Japanese automaker Honda yesterday began destroying more than 1,000 cars in Thailand to reassure customers that no vehicles damaged in the country’s recent flood crisis will ever be sold.
The scrapping process at Honda’s plant in the central province of Ayutthaya was expected to take one month, the company said in a statement.
The plant is located in the Rojana Industrial Park, where heavy flooding in early October brought production to a halt and aerial pictures showed hundreds of new cars submerged in muddy water.
“While we were able to relocate many new cars that were awaiting shipment to a safe area, 1,055 vehicles that remained in the plant were finally damaged by the flood,” said Pitak Pruittisarikorn, executive vice president of Honda Automobile Thailand.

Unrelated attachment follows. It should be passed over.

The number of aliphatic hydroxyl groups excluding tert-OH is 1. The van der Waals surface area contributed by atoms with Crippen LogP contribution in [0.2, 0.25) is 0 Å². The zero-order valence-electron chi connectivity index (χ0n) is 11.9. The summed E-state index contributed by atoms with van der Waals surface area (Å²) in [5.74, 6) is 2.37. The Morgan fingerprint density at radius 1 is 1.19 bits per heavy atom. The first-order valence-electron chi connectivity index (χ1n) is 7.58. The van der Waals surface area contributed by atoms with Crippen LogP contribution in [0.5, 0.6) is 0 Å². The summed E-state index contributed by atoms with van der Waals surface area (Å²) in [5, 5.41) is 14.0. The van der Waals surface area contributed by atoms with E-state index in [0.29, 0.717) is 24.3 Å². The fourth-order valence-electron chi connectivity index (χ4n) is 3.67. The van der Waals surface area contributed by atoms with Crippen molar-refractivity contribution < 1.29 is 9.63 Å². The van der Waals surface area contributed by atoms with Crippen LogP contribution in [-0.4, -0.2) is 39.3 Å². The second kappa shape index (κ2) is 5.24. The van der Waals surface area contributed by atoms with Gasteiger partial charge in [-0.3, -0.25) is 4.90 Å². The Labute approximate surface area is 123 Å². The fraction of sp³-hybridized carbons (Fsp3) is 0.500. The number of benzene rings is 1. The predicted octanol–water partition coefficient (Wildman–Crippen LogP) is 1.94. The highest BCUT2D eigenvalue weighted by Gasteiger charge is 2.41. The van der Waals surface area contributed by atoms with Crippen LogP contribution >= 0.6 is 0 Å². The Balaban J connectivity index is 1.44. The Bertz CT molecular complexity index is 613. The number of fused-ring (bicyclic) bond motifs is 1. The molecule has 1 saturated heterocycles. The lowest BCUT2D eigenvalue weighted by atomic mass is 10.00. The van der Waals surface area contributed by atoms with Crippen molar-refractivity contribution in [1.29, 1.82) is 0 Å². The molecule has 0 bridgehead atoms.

“We will not sell any of the damaged cars to customers, or sell or reuse any of the parts,” he added.
Most of the cars to be scrapped are mid-sized City sedans and Brio and Jazz hatchbacks. Production has yet to resume at the factory.
Meanwhile, India’s Tata Motors offered on Monday to replace the starter motor on all old Nano models, but said the move was not related to safety concerns surrounding the world’s cheapest car.
The five-seater hatchback, which has suffered a series of fires since its launch in 2009, costs as little as 140,880 rupees (US$2,770) for the no-frills model.
A Tata Motors spokesman said the company was offering the replacement starter motors for cars produced between July 2009 and October this year because “we have a new one and it further improves the car’s performance.”
“There are no safety worries,” he said, speaking on condition of anonymity.
The Tata spokesman would not disclose the cost of the upgrade, but the Finance Chronicle newspaper said the company would spend up to 1.1 billion rupees replacing the starter motors of 145,000 Nanos.